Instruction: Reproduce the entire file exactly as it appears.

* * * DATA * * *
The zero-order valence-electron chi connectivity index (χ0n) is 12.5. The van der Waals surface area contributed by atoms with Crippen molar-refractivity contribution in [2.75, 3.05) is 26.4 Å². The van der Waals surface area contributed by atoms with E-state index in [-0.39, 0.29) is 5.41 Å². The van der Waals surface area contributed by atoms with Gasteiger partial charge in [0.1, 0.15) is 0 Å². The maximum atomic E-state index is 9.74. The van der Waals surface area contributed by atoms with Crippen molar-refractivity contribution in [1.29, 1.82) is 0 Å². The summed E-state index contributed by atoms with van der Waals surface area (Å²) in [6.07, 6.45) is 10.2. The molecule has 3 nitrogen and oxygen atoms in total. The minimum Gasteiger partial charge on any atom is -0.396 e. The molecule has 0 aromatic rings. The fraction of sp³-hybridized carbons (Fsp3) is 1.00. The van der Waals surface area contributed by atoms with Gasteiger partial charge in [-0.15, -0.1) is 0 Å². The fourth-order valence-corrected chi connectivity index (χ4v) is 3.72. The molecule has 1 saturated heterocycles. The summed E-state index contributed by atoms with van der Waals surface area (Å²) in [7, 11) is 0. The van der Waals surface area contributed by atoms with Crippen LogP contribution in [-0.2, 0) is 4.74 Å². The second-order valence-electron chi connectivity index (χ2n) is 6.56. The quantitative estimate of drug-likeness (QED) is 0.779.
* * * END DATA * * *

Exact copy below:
The zero-order valence-electron chi connectivity index (χ0n) is 12.5. The van der Waals surface area contributed by atoms with Crippen molar-refractivity contribution in [2.75, 3.05) is 26.4 Å². The van der Waals surface area contributed by atoms with E-state index in [-0.39, 0.29) is 5.41 Å². The van der Waals surface area contributed by atoms with Gasteiger partial charge in [0.1, 0.15) is 0 Å². The maximum atomic E-state index is 9.74. The van der Waals surface area contributed by atoms with Crippen molar-refractivity contribution in [1.29, 1.82) is 0 Å². The summed E-state index contributed by atoms with van der Waals surface area (Å²) in [6.07, 6.45) is 10.2. The molecule has 3 nitrogen and oxygen atoms in total. The minimum Gasteiger partial charge on any atom is -0.396 e. The molecule has 0 aromatic rings. The fraction of sp³-hybridized carbons (Fsp3) is 1.00. The van der Waals surface area contributed by atoms with Gasteiger partial charge in [-0.15, -0.1) is 0 Å². The fourth-order valence-corrected chi connectivity index (χ4v) is 3.72. The molecule has 1 saturated heterocycles. The summed E-state index contributed by atoms with van der Waals surface area (Å²) in [7, 11) is 0. The van der Waals surface area contributed by atoms with Crippen LogP contribution in [-0.2, 0) is 4.74 Å². The second-order valence-electron chi connectivity index (χ2n) is 6.56. The quantitative estimate of drug-likeness (QED) is 0.779.